Comics Features

INTERVIEW: Benton Rooks on KALI-YUGA

Written by Grace Davis
KALI-YUGA is a new graphic novel which tells the story of Abaraiis, a time-traveling wizard who must defeat the seven Lizard Kings – sorcery masters powerful enough to manipulate the fabric of space-time itself. We got the chance to have a chat with its creator Benton Rooks!
AP2HYC: Can you tell us a bit about the main characters Abaraiis and Queen Neriti?
Benton Rooks: Queen Neriti is a sorceress who floats around her space ship in 3030 AD in astral/ghost form, psychically purveying the universe in order to find something that will allow her to attain her full immortality–or at least the biological extension of her life.
With Queen Neriti, I really wanted to create a female character that had a great nobility about her, as a true Queen would, but could also could be very powerful and strong magically. She is certainly antagonistic to some of the other characters – but the reader really sympathizes with her choices, I think. While she may be an antagonist from Abaraiis’ point of view, she is the very opposite of the evil queen-witch archetype, such as in Snow White. She really is a modern woman with a distinct philosophy, who interacts with others very delicately and with great dignity – instead of the lonely, medieval, cackling witch type that is unfortunately much more common in fantasy/sci-fi tropes.
Abaraiis is an immortal elemental wizard trained to elemental mastery in magic by the respective leaders of the four elemental kingdoms; Giants (Earth), Nubines (Water), Salamanders (Fire), and Sylphs (Air). He was born as a 500 year old man, which is a direct reference to Väinämöinen, a shaman/wizard in the Finnish mythological epic the Kalevala. Abariis is also inspired by Odin, of the Norse epics. I wanted to play with the wizard archetype to make him a very gruff, dark, bitter old man with sometimes questionable moral ethics. In many ways, he is almost the exact opposite of Gandalf/Dumbledore.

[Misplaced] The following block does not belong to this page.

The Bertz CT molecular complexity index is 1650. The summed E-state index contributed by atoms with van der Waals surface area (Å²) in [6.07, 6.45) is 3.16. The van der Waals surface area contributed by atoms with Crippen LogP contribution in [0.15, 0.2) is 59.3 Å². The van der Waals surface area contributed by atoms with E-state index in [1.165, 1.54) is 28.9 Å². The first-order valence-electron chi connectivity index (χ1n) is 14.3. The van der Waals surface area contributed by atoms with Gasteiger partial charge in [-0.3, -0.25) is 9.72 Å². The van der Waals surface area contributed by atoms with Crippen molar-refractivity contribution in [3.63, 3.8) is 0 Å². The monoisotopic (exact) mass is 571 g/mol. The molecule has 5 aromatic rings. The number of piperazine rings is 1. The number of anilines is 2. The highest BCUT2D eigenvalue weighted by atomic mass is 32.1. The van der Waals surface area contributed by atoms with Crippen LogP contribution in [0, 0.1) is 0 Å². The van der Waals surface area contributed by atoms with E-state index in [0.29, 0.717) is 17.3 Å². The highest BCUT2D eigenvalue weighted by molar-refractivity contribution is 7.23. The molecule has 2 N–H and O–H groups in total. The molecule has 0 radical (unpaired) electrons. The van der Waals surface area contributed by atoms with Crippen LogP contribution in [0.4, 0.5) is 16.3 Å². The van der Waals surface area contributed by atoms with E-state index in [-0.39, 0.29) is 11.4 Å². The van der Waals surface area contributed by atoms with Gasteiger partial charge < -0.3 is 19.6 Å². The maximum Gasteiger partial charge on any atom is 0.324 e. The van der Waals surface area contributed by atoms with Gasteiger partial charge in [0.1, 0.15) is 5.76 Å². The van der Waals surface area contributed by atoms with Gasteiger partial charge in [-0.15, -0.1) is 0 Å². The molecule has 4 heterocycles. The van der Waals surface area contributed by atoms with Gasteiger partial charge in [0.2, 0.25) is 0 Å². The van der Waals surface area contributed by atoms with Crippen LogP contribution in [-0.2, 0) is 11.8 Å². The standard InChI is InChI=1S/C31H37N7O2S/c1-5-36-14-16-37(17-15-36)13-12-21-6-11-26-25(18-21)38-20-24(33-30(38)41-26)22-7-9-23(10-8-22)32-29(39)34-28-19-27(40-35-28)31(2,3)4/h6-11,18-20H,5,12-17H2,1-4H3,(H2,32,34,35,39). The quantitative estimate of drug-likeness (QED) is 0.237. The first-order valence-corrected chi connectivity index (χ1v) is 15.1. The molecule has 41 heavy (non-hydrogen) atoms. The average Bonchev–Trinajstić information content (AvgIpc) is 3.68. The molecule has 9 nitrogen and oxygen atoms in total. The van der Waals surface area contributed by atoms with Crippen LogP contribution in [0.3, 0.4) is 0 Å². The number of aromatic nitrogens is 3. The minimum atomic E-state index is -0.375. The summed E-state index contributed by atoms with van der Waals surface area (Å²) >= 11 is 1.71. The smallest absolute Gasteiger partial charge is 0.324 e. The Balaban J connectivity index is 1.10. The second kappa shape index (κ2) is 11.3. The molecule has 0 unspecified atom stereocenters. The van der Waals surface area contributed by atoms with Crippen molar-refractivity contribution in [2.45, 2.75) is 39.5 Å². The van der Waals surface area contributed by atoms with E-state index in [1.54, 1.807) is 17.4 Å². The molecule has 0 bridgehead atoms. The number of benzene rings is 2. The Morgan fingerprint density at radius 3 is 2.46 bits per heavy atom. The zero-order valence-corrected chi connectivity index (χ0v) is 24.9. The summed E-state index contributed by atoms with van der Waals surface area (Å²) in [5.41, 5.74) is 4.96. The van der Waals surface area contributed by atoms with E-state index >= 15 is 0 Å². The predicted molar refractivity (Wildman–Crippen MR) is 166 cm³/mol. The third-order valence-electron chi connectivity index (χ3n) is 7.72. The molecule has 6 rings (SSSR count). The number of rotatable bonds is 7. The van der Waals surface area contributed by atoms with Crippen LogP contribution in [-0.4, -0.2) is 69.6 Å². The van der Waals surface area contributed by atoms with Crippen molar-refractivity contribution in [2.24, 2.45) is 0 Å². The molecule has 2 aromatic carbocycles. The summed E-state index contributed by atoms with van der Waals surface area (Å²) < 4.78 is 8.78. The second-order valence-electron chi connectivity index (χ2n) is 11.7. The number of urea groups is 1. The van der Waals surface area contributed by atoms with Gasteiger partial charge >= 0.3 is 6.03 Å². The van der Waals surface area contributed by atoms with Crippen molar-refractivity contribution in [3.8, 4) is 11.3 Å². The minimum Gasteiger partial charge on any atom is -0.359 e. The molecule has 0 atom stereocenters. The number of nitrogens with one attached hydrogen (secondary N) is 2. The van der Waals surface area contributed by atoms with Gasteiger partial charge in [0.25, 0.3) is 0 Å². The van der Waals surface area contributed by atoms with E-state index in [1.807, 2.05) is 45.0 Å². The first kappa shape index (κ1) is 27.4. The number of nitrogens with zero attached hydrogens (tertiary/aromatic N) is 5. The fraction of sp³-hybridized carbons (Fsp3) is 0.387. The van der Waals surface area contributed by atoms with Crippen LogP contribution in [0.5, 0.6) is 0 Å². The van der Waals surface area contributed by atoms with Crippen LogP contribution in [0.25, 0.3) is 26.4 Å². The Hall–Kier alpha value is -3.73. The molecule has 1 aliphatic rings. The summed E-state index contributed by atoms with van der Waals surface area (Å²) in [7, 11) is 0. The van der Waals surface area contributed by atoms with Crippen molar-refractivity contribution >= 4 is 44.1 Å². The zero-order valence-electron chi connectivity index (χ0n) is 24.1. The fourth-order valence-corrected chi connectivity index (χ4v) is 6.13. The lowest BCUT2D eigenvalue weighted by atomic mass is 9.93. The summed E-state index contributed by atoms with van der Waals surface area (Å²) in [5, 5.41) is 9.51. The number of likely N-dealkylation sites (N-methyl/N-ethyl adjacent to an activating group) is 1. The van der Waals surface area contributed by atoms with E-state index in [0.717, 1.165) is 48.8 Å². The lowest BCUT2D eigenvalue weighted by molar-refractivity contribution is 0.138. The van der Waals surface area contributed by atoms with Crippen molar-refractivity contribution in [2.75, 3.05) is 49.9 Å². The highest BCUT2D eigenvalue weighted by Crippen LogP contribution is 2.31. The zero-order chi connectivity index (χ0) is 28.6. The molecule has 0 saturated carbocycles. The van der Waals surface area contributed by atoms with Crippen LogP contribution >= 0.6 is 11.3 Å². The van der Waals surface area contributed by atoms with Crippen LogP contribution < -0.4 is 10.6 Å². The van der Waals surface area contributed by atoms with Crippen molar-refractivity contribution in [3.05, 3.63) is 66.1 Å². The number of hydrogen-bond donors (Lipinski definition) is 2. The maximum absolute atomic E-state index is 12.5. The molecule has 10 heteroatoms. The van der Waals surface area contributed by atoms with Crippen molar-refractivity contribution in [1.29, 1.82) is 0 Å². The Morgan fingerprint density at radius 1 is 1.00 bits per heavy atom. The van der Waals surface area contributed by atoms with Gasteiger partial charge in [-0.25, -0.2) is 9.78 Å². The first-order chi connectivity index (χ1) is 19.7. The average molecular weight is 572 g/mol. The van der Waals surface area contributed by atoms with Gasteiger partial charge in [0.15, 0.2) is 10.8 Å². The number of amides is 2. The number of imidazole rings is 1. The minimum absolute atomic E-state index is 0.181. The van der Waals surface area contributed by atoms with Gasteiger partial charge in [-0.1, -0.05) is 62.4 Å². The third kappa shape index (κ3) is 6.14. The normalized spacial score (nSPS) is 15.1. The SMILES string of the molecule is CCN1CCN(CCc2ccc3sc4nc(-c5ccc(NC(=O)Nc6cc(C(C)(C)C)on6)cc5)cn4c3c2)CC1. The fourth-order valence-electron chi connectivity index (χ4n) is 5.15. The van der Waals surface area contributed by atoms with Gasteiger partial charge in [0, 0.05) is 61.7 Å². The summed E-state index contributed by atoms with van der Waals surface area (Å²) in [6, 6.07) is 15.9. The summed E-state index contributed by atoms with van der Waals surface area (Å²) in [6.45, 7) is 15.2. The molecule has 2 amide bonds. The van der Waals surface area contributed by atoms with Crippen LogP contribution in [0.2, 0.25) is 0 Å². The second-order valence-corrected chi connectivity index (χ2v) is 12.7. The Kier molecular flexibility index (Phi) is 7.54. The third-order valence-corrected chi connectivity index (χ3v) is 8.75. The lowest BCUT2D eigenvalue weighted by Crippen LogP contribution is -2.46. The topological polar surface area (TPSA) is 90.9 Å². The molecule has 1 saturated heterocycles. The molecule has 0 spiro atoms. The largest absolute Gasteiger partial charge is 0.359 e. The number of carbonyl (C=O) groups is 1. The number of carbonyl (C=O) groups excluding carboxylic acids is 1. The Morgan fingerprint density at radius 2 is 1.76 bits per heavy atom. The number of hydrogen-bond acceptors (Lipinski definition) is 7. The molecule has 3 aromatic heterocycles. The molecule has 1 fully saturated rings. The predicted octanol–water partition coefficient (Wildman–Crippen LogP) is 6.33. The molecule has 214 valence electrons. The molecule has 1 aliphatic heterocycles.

The Book of Shadows, the five necromancers, and the seven Lizard Kings of profound Kaos sorcery mastery also play a central role in the first issue.

AP2HYC: Myth and legend are obviously a big interest of yours. Is there any one mythology that is particularly close to your heart? Why is that and did it influence your telling of this story?
Benton: The scholars John David Ebert and Charles Upton have both really shared with me a great deal of their own learning in the history of mythology, philosophy and religion/spirituality as it relates to the arts, so really I try to take a bit from everything. I have loved fantasy stories since I was a child. Thankfully, my parents always encouraged my incredibly over-active imagination and interests in fantasy/the arts. Dr. Seuss was kind of a mind bending, trippy experience for me I think at that young age. When I read The Hobbit in fourth grade I realized how much I loved the Norse/fantasy aspects, and in some ways that was when I knew I would have a life long interest in literature.
AP2HYC: What are your most and least favorite parts of the creative process?
Benton: I think that there is a trick to not getting lost in the details, which can kind of overwhelm and suffocate the larger picture of the overall vision of the book if you’re not careful.